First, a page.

Have Your Glue and Eat It Too
Earlier this year, Joseph Hugo, staff manager for ASTM International Committee D14 on Adhesives, received an unusual telephone call from Wendy Owens, who lives in Olympia, Wash. Owens' fifth-grade son Dylan was entering the South Sound Regional Science Fair and needed to do some research.
Dylan already had a topic for his project: the development of natural adhesives that would be biodegradable. His hypothesis for the project was that natural adhesives with a higher concentration of carbohydrates will have a higher tensile strength than those with a lower carbohydrate concentration.
Owens ran a materials engineering firm for 12 years and was familiar with ASTM. She initiated the research on ASTM's website that led to her conversations with Hugo, who provided Owens with ASTM standard D897, Test Method for Tensile Properties of Adhesive Bonds, as well as information on a scientific equipment retail outlet that features a page devoted to student projects on their website.
Owens notes that Dylan's interest in nature and science began with National Geographic videos he watched as a toddler. This love of nature led to the question that launched Dylan's project.
"My mom and I were talking about recycling cardboard and I asked the question, ‘Where does the glue go when cardboard is recycled?'," says Dylan. "I said we should probably be reusing or making biodegradable glue so it can be reused or go back to the earth. So I thought that natural adhesives would be a good way to solve that problem."
Dylan used the specifications in D897 to replicate a version of the testing apparatus described in the standard. He also read articles on adhesives, cohesives, carbohydrates, organic chemistry and tensile strength to help him understand his subject. Using popsicle sticks and C-clamps, Dylan was able to approximate the testing apparatus described in D897.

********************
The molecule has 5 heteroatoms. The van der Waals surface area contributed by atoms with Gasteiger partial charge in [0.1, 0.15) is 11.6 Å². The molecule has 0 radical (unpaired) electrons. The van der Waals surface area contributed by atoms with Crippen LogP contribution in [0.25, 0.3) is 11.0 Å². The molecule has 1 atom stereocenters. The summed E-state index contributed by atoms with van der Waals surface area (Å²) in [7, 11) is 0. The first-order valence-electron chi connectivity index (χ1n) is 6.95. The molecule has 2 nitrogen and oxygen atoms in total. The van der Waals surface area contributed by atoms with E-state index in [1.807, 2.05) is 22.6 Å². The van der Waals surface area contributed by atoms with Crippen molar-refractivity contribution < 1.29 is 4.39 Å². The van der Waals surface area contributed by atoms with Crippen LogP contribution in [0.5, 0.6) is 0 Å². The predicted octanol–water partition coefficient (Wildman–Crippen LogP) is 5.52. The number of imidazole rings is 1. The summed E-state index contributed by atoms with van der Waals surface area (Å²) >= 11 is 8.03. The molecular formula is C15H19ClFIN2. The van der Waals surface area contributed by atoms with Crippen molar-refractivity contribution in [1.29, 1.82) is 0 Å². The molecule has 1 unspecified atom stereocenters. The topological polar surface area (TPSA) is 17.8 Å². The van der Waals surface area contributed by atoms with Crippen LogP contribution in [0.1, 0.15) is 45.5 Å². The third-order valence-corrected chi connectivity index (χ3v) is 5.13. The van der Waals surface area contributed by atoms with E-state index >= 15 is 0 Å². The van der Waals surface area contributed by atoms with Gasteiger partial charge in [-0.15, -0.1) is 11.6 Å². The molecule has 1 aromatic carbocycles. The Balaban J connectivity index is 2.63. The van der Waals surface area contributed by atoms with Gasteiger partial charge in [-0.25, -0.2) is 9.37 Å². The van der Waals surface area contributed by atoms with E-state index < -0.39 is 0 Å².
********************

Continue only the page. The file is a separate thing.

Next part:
Dylan believes he was able to partially prove his hypothesis. His project, "Have Your Glue and Eat It Too," won the regional science fair in the fifth grade division and moved on to the state level science fair, which he also won.
Dylan says that he found that D897 was easy to use, once he learned the meaning of some of the "larger words" used in the standard. His research also led him to see how the standard was used in industry.
"It was cool to see how a company or lab was doing, on a larger scale, what I was doing on a small scale," says Dylan.
Dylan says he learned about tensile strength, the scientific method and the construction of molecules, among other subjects related to his project. When asked if he enjoyed using D897 to guide his work, Dylan emphatically replied, "Oh, yeah! It was really fun."
Owens noted that because Dylan worked so hard to develop his apparatus in accordance with D897, she appreciated speaking to Hugo in depth about how ASTM standards are developed.
"I had an inkling of the process but it was nice to talk to Joe to learn about the committee process," says Owens.
Dylan hopes to develop his ideas about adhesives further in future science fairs, exploring ways that biodegradable adhesives could be applied to real-world environmental issues on a global scale. Dylan will be entering middle school in September, and his courses will include accelerated math and science classes that will allow him to continue to pursue the ideas he's developed for broader and larger-scale science projects.
"I was happy to lead Dylan in the right direction to start his project," says Hugo, whose father coincidentally happens to have been a science teacher. Hugo also notes that Committee D14 members were thrilled when he reported, at the spring committee meeting, on the role that D897 played in Dylan's science fair success.